Contronym and auto-antonym

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Contronym and auto-antonym are two terms that describe a certain unusual category of words. We will examine the definition of contronym and auto-antonym, where these terms came from, some examples of this type of word as well as some examples of the use of contronym and auto-antonym in sentences.

A contronym or auto-antonym is a word that has two meanings which are the opposite of each other. A contronym or auto-antonym is its own antonym. Contronym is derived from the Latin prefix contra-, meaning against, and onym, meaning name. The word auto-antonym is derived from the Greek prefix auto- meaning self, and antonym. Another word for contronym or auto-antonym is Janus word, named after the Roman god who had two faces.  Some contronyms are formed when a word simply acquires two different, opposing meanings over time. An example of this type of contronym is the word sanction, which may mean to grant approval or may mean to show disapproval by imposing a penalty. This contronym came by its divergent definitions because of differing uses, one based in everyday language and one that is an archaic legal term.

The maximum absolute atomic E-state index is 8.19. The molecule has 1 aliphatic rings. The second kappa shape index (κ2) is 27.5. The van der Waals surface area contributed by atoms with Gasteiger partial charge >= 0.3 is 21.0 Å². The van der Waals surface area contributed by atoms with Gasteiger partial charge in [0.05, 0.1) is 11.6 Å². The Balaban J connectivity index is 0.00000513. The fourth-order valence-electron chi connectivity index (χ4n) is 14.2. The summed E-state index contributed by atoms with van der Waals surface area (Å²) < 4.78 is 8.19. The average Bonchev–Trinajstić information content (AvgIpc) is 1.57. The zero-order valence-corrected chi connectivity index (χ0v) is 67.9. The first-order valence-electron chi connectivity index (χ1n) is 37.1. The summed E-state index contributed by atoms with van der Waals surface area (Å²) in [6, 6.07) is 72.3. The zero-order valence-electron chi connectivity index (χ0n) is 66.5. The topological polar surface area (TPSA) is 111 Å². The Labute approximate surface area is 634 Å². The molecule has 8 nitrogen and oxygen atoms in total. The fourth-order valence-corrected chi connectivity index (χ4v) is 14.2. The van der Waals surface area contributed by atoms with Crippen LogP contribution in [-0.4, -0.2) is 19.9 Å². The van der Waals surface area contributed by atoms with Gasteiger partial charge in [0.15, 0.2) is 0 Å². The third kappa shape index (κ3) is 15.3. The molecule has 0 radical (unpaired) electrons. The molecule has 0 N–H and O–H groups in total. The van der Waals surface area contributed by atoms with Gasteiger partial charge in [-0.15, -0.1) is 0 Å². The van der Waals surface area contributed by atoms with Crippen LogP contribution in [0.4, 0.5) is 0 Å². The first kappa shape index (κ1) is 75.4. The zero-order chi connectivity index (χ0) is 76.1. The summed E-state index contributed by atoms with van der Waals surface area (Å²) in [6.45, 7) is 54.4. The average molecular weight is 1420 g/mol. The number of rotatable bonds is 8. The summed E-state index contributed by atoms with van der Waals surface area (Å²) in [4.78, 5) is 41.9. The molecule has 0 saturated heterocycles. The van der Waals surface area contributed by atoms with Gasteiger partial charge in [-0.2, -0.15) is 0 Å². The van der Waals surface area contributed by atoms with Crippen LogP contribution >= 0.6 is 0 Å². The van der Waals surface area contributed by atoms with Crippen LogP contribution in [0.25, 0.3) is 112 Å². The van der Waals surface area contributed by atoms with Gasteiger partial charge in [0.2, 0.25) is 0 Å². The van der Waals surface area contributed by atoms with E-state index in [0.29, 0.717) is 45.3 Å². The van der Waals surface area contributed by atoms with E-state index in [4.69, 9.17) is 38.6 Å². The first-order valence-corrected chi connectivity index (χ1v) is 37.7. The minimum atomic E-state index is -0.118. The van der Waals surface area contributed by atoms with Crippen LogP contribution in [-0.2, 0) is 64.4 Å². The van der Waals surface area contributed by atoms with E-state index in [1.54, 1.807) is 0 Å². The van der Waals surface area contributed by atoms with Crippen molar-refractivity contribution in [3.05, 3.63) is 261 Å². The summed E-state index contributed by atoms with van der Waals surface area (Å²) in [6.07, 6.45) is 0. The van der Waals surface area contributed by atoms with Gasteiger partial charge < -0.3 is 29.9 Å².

Other contronyms are the result of two different words that sound similar merging at some time in the past. An example of this process is the word cleave, which may mean to separate one thing from another or may mean to cling together. Cleave is derived from the Old English word clēofan which means to split, as well as the Old English word clifian, which means to adhere. At one time the words were pronuounced differently, but over time they became closer in pronunciation and the meanings merged.

Other examples of contronyms include weather, which may mean to wear away or to withstand the effects of a storm; dust, which may mean to cover with dust or to remove dust; fast, which may describe something stable and immovable or something moving quickly; and seed, which may mean to remove seeds or to sow seeds.


Did Mr. Haight knowingly include this word in a puzzle about contronyms, words or phrases that can have two meanings that oppose each other? (The New York Times)

Claydon’s greatest joy, it seems, is in the sculptural equivalent of ‘autoantonyms’ – those rare words that happen to be their own opposites. (Apollo Magazine)